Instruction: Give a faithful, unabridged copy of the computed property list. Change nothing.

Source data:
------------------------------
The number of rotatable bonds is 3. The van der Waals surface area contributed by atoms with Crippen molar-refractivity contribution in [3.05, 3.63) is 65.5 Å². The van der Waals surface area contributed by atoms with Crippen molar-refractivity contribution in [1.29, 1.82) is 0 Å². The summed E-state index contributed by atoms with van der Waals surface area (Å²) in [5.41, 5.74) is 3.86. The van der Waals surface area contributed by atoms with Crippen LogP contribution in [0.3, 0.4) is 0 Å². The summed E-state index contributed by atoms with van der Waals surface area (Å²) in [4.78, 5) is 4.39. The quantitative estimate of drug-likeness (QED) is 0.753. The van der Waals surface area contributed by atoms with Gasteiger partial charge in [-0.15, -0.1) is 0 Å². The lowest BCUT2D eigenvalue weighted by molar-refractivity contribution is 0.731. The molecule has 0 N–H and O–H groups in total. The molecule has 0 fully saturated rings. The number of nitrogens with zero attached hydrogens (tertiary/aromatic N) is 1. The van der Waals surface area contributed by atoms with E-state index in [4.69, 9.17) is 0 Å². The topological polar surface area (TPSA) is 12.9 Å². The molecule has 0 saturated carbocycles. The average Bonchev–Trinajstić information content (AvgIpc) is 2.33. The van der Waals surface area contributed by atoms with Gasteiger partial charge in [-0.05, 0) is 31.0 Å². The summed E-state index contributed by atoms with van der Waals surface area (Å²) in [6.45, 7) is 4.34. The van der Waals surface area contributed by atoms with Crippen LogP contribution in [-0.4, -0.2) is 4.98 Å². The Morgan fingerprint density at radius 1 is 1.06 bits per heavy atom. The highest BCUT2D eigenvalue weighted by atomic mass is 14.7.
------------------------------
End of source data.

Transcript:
The number of rotatable bonds is 3. The van der Waals surface area contributed by atoms with Crippen molar-refractivity contribution in [3.05, 3.63) is 65.5 Å². The van der Waals surface area contributed by atoms with Crippen molar-refractivity contribution in [1.29, 1.82) is 0 Å². The summed E-state index contributed by atoms with van der Waals surface area (Å²) in [5.41, 5.74) is 3.86. The van der Waals surface area contributed by atoms with Crippen LogP contribution in [0.3, 0.4) is 0 Å². The summed E-state index contributed by atoms with van der Waals surface area (Å²) in [4.78, 5) is 4.39. The quantitative estimate of drug-likeness (QED) is 0.753. The van der Waals surface area contributed by atoms with Gasteiger partial charge in [-0.15, -0.1) is 0 Å². The lowest BCUT2D eigenvalue weighted by molar-refractivity contribution is 0.731. The molecule has 0 N–H and O–H groups in total. The molecule has 0 fully saturated rings. The number of nitrogens with zero attached hydrogens (tertiary/aromatic N) is 1. The van der Waals surface area contributed by atoms with E-state index in [4.69, 9.17) is 0 Å². The topological polar surface area (TPSA) is 12.9 Å². The molecule has 0 saturated carbocycles. The average Bonchev–Trinajstić information content (AvgIpc) is 2.33. The van der Waals surface area contributed by atoms with Gasteiger partial charge in [-0.05, 0) is 31.0 Å². The summed E-state index contributed by atoms with van der Waals surface area (Å²) in [6.45, 7) is 4.34. The van der Waals surface area contributed by atoms with Crippen LogP contribution in [-0.4, -0.2) is 4.98 Å². The Morgan fingerprint density at radius 1 is 1.06 bits per heavy atom. The highest BCUT2D eigenvalue weighted by atomic mass is 14.7.